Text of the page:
This story begins as the many great stories do, with a ship, captain and crew in the year 1900 who were simply going about their business as sponge divers. Returning to Greece from an expedition around Africa - the ship had cautiously avoided an approaching storm in the north of Crete and set sail to an outlying island for safety called Antikythera. Being a resourceful man, captain Kondos sent down a diver to see about collecting a few more sponges while they waited for the storm to pass. But something far more astounding awaited Kondos and his crew that day. Beneath the waves and depths of the seas destiny and the powers of time had been ordered to a single purpose and place.
Within minutes, a diver named Stadiatos resurfaced shouting frantically that he had seen hundreds of corpses and horses strewn below. Confounded, Kondo's thought maybe Stadiatos had lost his mind. Kondos quickly pulled on a canvas diving suit and a copper bell helmet and went down to take a look.
It turns out what Stadiatos thought were bodies were actually bronze sculptures from an ancient ship wreck. It seems they had crossed the oceans many times, and now they had crossed the oceans of time. Kondos and his crew took action and retrieved what they could bringing the treasure. For what mysterious circumstances had brought them there but an experienced diving crew, a ship, and specialized equipment to bring up treasure from the sea? But then again there are random things that happen in this universe for which we may never truly understand...
Soon after, the Hellenic Navy explored the wreck and collected more of the valuable marble, coins, and other precious artifacts along with a few curious lumps of stone that that looked like intricate metallic gears. Although interesting, these pieces were largely ignored for almost fifty years until an English physicist named Derek Price took notice.
Price discovered that they were part of an ancient device, but not just any device - it was something more like an analogue computer. There was an instructive script carved into it that placed it around 200 B.C. period - about 2000 years ago. The device functioned by turning a single input knob, where you could select a date, and the machine would predict with incredible accuracy the positions of the sun, the moon and five planets and the phases of the moon.Dials on the back predicted solar eclipses and the Calyppic cycle.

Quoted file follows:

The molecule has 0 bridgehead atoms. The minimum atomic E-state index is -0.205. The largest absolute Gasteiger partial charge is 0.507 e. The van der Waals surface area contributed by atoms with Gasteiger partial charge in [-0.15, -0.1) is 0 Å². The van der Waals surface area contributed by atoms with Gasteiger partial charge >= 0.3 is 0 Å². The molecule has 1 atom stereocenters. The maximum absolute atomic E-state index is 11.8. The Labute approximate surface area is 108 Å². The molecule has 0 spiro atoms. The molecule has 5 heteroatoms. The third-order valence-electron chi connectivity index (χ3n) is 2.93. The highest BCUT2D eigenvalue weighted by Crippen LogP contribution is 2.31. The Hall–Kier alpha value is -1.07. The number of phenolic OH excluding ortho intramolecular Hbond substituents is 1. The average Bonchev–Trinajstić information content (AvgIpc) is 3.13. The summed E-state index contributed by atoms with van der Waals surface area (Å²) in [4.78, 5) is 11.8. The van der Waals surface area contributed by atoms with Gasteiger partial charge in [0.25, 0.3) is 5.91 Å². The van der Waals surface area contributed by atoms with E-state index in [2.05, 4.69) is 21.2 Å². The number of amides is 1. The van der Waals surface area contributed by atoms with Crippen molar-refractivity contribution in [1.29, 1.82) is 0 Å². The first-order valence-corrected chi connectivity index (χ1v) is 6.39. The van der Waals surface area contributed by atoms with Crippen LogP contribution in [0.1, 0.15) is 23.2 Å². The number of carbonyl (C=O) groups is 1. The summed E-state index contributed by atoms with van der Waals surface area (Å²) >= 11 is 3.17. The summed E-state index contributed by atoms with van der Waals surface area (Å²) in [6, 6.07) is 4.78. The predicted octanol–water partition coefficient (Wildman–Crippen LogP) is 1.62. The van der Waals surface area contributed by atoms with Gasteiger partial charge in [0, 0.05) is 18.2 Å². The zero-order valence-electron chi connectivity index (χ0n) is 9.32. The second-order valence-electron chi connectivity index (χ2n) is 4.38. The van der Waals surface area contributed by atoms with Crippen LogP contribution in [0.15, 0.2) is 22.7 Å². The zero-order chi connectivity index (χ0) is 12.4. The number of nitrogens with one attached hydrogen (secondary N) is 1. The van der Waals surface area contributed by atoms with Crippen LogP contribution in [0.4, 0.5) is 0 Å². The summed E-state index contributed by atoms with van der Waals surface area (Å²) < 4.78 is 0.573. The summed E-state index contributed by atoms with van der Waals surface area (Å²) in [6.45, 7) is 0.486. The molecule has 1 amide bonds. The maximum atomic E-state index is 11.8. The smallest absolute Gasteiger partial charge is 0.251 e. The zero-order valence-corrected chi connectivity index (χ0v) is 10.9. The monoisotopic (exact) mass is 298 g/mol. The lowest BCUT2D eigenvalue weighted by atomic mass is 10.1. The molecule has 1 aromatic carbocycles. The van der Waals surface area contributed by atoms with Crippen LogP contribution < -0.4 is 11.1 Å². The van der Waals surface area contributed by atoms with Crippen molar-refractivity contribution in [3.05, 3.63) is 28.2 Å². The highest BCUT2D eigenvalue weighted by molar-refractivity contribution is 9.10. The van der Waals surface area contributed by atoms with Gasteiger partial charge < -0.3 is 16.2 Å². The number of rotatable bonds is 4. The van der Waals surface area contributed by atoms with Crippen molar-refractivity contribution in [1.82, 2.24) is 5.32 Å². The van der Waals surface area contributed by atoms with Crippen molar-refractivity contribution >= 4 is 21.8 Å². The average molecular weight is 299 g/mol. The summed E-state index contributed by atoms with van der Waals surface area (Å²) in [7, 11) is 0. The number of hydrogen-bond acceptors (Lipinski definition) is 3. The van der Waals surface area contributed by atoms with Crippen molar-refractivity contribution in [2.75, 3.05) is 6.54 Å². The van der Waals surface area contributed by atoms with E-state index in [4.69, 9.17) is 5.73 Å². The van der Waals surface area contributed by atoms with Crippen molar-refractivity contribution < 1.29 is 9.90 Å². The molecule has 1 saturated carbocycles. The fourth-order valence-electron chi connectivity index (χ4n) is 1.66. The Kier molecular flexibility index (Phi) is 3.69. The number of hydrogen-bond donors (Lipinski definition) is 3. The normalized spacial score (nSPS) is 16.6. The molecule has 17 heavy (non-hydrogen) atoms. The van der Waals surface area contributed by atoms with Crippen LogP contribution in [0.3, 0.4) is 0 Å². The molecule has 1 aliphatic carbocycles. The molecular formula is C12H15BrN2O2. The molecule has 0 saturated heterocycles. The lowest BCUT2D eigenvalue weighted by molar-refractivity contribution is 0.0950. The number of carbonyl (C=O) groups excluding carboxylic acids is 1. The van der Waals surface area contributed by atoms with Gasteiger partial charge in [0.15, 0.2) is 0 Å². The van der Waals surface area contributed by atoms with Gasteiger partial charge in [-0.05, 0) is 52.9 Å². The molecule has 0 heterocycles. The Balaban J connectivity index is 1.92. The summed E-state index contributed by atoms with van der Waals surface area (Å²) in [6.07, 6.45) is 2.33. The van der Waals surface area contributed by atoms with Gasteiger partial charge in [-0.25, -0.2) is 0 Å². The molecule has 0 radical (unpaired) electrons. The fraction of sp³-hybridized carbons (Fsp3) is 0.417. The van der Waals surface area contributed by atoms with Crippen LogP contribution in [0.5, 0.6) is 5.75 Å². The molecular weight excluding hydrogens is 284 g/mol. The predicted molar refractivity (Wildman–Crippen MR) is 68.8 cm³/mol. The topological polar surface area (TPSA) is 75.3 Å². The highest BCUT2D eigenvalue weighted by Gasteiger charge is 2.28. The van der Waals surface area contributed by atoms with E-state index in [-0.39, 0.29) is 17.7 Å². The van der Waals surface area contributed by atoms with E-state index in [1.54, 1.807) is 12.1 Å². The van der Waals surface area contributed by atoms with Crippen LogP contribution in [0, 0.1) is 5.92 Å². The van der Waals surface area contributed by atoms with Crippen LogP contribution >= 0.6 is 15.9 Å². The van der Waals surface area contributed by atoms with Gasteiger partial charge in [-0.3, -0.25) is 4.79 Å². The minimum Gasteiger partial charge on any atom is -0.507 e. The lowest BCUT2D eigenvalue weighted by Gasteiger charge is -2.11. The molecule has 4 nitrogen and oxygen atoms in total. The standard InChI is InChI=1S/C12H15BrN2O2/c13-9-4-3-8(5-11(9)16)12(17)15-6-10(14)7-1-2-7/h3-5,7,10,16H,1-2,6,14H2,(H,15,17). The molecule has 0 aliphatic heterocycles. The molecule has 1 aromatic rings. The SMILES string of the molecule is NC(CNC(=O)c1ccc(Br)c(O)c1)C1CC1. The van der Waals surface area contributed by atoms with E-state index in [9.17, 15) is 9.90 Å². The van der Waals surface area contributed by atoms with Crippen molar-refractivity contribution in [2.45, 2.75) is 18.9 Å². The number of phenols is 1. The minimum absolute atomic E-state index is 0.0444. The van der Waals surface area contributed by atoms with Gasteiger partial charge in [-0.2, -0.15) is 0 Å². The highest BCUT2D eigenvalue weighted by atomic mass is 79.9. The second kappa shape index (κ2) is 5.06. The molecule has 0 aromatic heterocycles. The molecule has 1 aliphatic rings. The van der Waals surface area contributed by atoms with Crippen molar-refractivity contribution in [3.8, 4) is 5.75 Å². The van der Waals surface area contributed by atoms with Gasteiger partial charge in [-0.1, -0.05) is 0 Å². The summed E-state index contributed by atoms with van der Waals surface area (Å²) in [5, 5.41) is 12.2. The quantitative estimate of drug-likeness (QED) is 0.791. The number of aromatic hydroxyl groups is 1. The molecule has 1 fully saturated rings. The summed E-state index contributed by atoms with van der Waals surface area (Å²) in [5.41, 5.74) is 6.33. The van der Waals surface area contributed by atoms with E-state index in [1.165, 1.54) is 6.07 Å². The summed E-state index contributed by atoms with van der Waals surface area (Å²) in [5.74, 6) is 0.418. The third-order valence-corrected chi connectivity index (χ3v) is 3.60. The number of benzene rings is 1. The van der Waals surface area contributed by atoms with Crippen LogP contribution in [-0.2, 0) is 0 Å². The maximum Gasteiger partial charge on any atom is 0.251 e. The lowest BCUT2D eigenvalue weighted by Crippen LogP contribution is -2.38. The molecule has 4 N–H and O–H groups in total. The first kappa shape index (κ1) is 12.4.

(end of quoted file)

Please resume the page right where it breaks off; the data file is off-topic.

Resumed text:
I wonder if Price yelled out "Eureka" because as it turns out famed Archimedes - the Eureka man himself and the greatest mathematician of all time, was the inventor of this incredible machine. The story goes that Archimedes yelled out "Eureka!" as he ran naked in a street after he watched his own tub water overflow. He calculated that the water that overflowed could be measured equating his mass in the tub. Therefor being able to solve the problem of mass. Eureka!
Archimedes came up with other amazing inventions too, including a mind blowing weapon known as the death ray, where he used gigantic mirrors to aim beams of sunlight at Roman ships to set them on fire.
It's tragic to know, after all of his accomplishments that Archimedes was brutally murdered by a Roman soldier. According to Plutarch, Archimedes was researching a mathematical diagram, when a Roman soldier ordered him to meet General Marcus who was engaged in the siege of Syracuse. But Archimedes declined saying that he had to finish his diagram. Furious, the Roman soldier killed Archimedes.
Despite a his brutal murder, his inventions and his life were marvelous. Archimedes benevolent influenced rippled, growing from small rings to the rolling waves just beyond our sight. His life persevered over his death and sent us this serendipity.
Although I am slightly obsessed with this story other people have been too. Hublot's master watchmakers made a replica of the Antikythera mechanism a few years ago scaled down to wristwatch size. The piece was nearly impossible to create and the designers built nonlinear gearings to simulate elliptical patterns in the solar system. It sells online for $233,100.00. Just a little pocket change.
Quite a treasure but the harnessing of time and the original idea was created long ago by a brilliant mathematician, and a brave hero.